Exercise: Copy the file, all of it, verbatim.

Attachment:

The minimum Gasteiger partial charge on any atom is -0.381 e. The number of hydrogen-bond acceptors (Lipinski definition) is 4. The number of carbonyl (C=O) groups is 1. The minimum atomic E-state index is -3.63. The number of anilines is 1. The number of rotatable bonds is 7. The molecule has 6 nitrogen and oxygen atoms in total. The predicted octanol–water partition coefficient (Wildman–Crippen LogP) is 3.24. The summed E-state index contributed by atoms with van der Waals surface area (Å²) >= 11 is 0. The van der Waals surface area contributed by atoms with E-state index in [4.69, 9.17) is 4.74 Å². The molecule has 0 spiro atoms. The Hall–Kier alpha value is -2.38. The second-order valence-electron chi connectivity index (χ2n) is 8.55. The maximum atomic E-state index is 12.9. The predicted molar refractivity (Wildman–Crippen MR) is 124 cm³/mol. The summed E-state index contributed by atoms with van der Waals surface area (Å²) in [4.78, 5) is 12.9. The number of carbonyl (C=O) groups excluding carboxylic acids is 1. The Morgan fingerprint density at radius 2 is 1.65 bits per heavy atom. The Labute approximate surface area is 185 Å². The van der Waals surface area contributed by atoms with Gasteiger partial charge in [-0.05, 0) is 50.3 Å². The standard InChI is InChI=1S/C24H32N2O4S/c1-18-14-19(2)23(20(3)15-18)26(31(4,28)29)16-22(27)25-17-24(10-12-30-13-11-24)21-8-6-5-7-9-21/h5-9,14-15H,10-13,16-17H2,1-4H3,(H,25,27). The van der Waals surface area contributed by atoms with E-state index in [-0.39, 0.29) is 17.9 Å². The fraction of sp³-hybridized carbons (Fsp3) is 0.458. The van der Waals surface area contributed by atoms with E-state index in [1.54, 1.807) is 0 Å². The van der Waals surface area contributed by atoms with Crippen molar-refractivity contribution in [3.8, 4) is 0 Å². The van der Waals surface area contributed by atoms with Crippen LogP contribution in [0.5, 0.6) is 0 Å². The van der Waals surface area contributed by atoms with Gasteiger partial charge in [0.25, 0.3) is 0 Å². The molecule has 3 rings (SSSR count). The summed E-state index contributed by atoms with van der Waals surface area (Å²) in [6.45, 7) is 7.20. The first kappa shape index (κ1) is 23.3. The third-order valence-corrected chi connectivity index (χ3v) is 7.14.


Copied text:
The minimum Gasteiger partial charge on any atom is -0.381 e. The number of hydrogen-bond acceptors (Lipinski definition) is 4. The number of carbonyl (C=O) groups is 1. The minimum atomic E-state index is -3.63. The number of anilines is 1. The number of rotatable bonds is 7. The molecule has 6 nitrogen and oxygen atoms in total. The predicted octanol–water partition coefficient (Wildman–Crippen LogP) is 3.24. The summed E-state index contributed by atoms with van der Waals surface area (Å²) >= 11 is 0. The van der Waals surface area contributed by atoms with E-state index in [4.69, 9.17) is 4.74 Å². The molecule has 0 spiro atoms. The Hall–Kier alpha value is -2.38. The second-order valence-electron chi connectivity index (χ2n) is 8.55. The maximum atomic E-state index is 12.9. The predicted molar refractivity (Wildman–Crippen MR) is 124 cm³/mol. The summed E-state index contributed by atoms with van der Waals surface area (Å²) in [4.78, 5) is 12.9. The number of carbonyl (C=O) groups excluding carboxylic acids is 1. The Morgan fingerprint density at radius 2 is 1.65 bits per heavy atom. The Labute approximate surface area is 185 Å². The van der Waals surface area contributed by atoms with Gasteiger partial charge in [-0.05, 0) is 50.3 Å². The standard InChI is InChI=1S/C24H32N2O4S/c1-18-14-19(2)23(20(3)15-18)26(31(4,28)29)16-22(27)25-17-24(10-12-30-13-11-24)21-8-6-5-7-9-21/h5-9,14-15H,10-13,16-17H2,1-4H3,(H,25,27). The van der Waals surface area contributed by atoms with E-state index in [-0.39, 0.29) is 17.9 Å². The fraction of sp³-hybridized carbons (Fsp3) is 0.458. The van der Waals surface area contributed by atoms with E-state index in [1.54, 1.807) is 0 Å². The van der Waals surface area contributed by atoms with Crippen molar-refractivity contribution in [3.8, 4) is 0 Å². The van der Waals surface area contributed by atoms with Crippen LogP contribution in [0.5, 0.6) is 0 Å². The van der Waals surface area contributed by atoms with Gasteiger partial charge in [0.25, 0.3) is 0 Å². The molecule has 3 rings (SSSR count). The summed E-state index contributed by atoms with van der Waals surface area (Å²) in [6.45, 7) is 7.20. The first kappa shape index (κ1) is 23.3. The third-order valence-corrected chi connectivity index (χ3v) is 7.14.